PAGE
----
The Lives of the Most Eminent English Poets;: Cowley. Denham. Milton. Butler. Rochester. Roscommon. Otway. Waller. Pomfret. Dorset. Stepney. Philips. Walsh
C. Bathurst, J. Buckland, W. Strahan, J. Rivington and Sons, T. Davies, T. Payne, L. Davis, W. Owen, B. White, S. Crowder, T. Caslon, T. Longman, ... [and 24 others], 1781 - English poetry - 503 pages
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action admired afterwards againſt appears beauties becauſe better called character common conſidered continued Cowley danger daughter death delight deſign deſire Earl eaſily elegance equal excellence expected firſt formed friends give given hand himſelf hope houſe images imagination Italy kind King knowledge known Lady language laſt Latin learning leaſt leſs lines lived Lord loſt mean mention Milton mind moſt muſt nature never nihil numbers obſervation once opinion Paradiſe perhaps Philips pleaſe pleaſure poem poet poetical poetry praiſe preſent probably produced publick publiſhed reader reaſon relates remarks ſaid ſame ſays ſeems ſent ſhall ſhew ſhould ſome ſomething ſometimes ſtill ſtudy ſtyle ſubject ſuch ſupplied ſuppoſed tell theſe thing thoſe thou thought tion told true truth uſe verſes Waller whole whoſe write written
Page 115 - O could I flow like thee, and make thy stream My great example, as it is my theme! Though deep, yet clear, though gentle, yet not dull, Strong without rage, without o'er-flowing full.
Page 32 - What they wanted however of the sublime, they endeavoured to supply by hyperbole; their amplification had no limits; they left not only reason but fancy behind them; and produced combinations of confused magnificence, that not only could not be credited, but could not be imagined.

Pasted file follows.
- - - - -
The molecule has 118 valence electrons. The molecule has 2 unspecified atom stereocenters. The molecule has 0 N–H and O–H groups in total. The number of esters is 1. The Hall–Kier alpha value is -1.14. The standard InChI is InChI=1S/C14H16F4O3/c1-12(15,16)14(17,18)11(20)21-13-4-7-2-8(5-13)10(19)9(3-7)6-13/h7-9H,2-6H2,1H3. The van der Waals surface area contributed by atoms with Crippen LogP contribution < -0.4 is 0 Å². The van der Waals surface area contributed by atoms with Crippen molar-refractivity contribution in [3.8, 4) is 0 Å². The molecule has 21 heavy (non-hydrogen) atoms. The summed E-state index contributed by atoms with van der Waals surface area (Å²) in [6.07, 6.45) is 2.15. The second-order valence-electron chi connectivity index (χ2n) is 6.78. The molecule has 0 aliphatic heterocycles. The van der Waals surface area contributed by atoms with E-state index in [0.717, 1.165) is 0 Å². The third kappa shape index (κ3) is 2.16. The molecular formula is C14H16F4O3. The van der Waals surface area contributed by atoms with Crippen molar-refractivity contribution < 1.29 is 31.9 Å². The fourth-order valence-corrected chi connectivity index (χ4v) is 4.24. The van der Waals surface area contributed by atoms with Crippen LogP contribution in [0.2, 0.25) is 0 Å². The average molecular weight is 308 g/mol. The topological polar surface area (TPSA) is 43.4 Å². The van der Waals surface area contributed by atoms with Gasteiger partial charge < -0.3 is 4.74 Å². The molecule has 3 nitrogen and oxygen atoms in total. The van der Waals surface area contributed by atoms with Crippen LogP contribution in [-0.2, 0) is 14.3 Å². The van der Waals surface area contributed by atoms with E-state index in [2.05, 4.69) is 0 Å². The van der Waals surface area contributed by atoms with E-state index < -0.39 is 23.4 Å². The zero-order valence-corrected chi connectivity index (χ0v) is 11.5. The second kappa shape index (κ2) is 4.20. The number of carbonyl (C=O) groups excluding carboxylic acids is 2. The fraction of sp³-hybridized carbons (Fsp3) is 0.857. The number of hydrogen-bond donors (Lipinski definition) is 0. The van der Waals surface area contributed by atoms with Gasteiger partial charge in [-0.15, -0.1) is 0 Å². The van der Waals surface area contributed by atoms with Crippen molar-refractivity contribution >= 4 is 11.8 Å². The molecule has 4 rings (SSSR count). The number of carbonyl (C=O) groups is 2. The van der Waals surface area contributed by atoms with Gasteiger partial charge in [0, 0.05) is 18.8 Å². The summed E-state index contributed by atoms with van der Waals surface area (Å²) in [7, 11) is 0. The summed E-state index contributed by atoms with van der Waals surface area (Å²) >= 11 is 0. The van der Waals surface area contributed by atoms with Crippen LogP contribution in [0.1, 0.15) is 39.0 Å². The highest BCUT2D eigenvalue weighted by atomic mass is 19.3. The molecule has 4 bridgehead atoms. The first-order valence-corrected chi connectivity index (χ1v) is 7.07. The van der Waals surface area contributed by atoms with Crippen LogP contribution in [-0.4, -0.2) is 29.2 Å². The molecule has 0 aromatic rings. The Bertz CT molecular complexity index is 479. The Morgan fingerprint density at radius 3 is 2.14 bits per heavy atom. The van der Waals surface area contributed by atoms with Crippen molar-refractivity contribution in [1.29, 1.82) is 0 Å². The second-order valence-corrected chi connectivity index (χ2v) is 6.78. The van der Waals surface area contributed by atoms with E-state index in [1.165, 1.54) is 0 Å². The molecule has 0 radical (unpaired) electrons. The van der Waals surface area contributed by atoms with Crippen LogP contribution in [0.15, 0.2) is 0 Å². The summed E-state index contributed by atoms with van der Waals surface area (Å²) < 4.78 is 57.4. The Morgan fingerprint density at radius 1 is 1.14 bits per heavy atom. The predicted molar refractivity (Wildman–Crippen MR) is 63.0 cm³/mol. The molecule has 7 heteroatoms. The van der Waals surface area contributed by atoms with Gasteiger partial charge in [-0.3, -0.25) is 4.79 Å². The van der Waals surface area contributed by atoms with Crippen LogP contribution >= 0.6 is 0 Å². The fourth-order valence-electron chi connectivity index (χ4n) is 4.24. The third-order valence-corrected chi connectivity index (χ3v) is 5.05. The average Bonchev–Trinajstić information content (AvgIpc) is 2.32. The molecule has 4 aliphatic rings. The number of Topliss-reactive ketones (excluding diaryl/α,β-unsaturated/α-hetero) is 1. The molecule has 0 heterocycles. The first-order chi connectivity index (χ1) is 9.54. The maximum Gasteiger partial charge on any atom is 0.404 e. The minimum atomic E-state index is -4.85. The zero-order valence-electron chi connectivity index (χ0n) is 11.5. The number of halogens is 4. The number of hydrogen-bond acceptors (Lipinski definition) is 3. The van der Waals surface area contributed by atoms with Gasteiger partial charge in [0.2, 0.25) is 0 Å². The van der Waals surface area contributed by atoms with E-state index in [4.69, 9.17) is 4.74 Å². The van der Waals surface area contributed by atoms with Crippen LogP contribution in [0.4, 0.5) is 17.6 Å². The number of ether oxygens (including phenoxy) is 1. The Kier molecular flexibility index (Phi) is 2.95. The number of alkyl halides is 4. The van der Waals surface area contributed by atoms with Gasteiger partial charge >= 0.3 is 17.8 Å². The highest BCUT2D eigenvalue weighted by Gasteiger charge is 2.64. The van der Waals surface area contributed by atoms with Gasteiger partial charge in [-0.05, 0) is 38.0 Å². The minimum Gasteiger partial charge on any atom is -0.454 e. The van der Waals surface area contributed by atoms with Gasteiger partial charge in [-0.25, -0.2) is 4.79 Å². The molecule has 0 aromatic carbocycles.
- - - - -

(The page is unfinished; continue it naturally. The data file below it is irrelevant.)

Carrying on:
Page 225 - We know that they never drove a field, and that they had no flocks to batten; and though it be allowed that the representation may be allegorical, the true meaning is so uncertain and remote, that it is never sought because it cannot be known when it is found.
Page 326 - It was my Lord Roscommon's Essay on Translated Verse ; which made me uneasy till I tried whether or no I was capable of following his rules, and of reducing the speculation into practice. For many a fair precept in Poetry is like a seeming demonstration in the Mathematics, very specious in the diagram, but failing in the mechanic operation.
Page 193 - However inferior to the heroes who were born in better ages, he might still be great among his contemporaries, with the hope of growing every day greater in the dwindle of posterity. He might still be a giant among the pygmies, the oneeyed monarch of the blind.
Page 231 - ... of the conduct of the two brothers, who, when their sister sinks with fatigue in a pathless wilderness, wander both away together in search of berries too far to find their way back, and leave a helpless Lady to all the sadness and danger of solitude.
Page 232 - Milton's morals as well as his poetry, the invitations to pleasure are so general, that they excite no distinct images of corrupt enjoyment, and take no dangerous hold on the fancy.
Page 147 - ... devout prayer to that eternal Spirit who can enrich with all utterance and knowledge, and sends out his seraphim, with the hallowed fire of his altar, to touch and purify the lips of whom he pleases...
Page 27 - The metaphysical poets were men of learning, and to show their learning was their whole endeavour; but, unluckily resolving to show it in rhyme, instead of writing poetry they only wrote verses, and very often such verses as stood the trial of the finger better than of the ear; for the modulation was so imperfect, that they were only found to be verses, by counting the syllables.